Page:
When they get to know something, they figure, ehh, that’s good enough. Walker had a period where he would only go out about 13 feet, instead of all the way to the end of the ring. (dogs are required to leave the owner and run 20 feet away and sit). He figured he could jump just as easily from 13 feet as from 20 feet.

(HR) How did you overcome that?

(CB) I just had to do more play go outs. I would rent two rings and make him go out the length of two rings, until he understood he needed to go out to the end of the ring.

(HR) What was one of the funniest things that has happened to you and your dog?

(CB) Well, just the other weekend I showed both my Flat Coat Retriever (Dice) and Tripp. I had just finished with Dice, and ran to the next ring with Tripp. First up was the broad jump. I looked at Tripp and said “Dice, over”! Fortunately, he did the jump, but he looked at me like “You know that’s not my name, right? “The look on his face was priceless. The judge said to me “you know that’s not his name.” We laughed but every time I entered the ring that weekend I repeated to myself…” This is Tripp”. Sometimes I proof with both dogs, leaving them both on a sit stay and I recall one dog by name. The other dog should not come until I call their name. I guess Tripp figured he was the only one in the ring, so he had better jump!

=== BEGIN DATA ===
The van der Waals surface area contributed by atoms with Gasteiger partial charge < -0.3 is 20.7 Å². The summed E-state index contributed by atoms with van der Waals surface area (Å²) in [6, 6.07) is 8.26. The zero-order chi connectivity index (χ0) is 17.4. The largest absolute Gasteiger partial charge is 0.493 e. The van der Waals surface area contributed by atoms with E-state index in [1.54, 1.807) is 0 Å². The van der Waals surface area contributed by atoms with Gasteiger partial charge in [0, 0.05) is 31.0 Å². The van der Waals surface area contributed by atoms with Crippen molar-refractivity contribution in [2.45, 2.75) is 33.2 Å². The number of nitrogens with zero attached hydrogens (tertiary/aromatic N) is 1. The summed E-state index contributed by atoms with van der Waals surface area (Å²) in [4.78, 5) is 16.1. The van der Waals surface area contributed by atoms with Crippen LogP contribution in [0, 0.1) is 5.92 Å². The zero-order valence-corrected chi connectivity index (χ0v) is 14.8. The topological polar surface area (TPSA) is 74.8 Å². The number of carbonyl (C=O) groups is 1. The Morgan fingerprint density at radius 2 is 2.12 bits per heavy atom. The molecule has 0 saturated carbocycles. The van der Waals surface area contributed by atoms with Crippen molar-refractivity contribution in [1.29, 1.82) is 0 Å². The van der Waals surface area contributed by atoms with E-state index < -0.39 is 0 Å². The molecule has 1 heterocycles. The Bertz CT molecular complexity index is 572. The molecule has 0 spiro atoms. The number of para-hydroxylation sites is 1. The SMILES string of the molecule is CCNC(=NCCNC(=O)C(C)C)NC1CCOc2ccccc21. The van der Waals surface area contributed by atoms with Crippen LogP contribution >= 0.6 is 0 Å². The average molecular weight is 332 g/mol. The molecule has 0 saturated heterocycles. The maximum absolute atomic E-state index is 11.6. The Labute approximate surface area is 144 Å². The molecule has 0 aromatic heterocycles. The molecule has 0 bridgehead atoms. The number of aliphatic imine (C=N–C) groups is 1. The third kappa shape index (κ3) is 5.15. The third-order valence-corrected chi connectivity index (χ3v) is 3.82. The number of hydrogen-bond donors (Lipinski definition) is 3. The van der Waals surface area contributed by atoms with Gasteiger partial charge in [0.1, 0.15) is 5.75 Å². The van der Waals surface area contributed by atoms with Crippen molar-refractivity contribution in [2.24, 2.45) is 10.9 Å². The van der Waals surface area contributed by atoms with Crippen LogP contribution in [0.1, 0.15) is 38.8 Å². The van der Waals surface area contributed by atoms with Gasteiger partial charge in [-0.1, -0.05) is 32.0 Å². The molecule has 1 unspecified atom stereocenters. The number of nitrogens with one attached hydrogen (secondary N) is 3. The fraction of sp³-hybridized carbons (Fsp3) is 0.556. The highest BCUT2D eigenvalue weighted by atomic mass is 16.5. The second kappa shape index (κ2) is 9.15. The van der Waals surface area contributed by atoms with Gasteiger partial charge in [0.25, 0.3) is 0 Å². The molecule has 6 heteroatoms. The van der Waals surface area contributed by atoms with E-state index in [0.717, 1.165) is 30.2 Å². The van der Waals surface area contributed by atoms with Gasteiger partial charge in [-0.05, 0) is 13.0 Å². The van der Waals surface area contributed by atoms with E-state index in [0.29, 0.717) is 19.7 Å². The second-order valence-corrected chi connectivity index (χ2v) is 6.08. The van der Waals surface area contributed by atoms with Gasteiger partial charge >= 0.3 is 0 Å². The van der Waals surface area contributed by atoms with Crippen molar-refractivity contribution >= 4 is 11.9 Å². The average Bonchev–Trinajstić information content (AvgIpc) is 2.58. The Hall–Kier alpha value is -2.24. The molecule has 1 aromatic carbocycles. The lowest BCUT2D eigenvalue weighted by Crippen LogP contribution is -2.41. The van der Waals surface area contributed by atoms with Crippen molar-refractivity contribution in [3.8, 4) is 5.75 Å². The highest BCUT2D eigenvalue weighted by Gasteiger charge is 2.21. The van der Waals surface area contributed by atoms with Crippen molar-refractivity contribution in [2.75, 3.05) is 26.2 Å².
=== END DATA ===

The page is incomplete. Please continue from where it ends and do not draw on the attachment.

(HR) How are you received by competitors or judges who are not familiar with our breed?

(CB) When I first started with Walker, I’d get a lot of judges who would say ”That was wonderful” and I’d get my score and think, yeah they must think it was wonderful for a terrier. I’d take it with a grain of salt. Most judges now are better.  They embrace people coming in with rare breeds. Even people with the “common obedience breeds” are mostly welcoming. You do get a few that get mad when they are beaten by a terrier.

(HR) Have you influenced others to think about an Australian Terrier as their next performance breed?

(CB) Oh, yes, absolutely.  Dana Nelson had a different breed before. She had always enjoyed watching me and Walker. When Julie called me with another available performance puppy, I wasn’t ready for a puppy at that time. I called Dana and said, “you need to take this puppy”. She took Chip and is happy every day she did. Terry Ward has an Aussie now, too. I believe his name is Flint.

(HR) Describe the most exciting win for you.

(CB) Definitely the OTCH. You never know how many points you will earn at a show. It depends on your placement and the number of dogs you’ve beaten. I knew if I got second place, Walker would earn his OTCH title. When the judge called my number with second place, I just stood there. I didn’t come out right away. The judge looked at me and I said, “that’s his OTCH” and we all started crying.

(HR) Any words of wisdom for owners just starting out, or working in obedience?

(CB) You must be consistent in what you do and how you do it. You need to use the same words.

(HR) Like using the correct name? (laughter)

(CB) Yes, like that!  You cannot drill this breed. When I do things in repetition, I will quickly move onto other commands, especially with a puppy. They don’t have the attention span required for repetitive drilling.

(HR) Are you willing to mentor others in obedience?

(CB) Absolutely! I can be reached at cindy.burgess4@gmail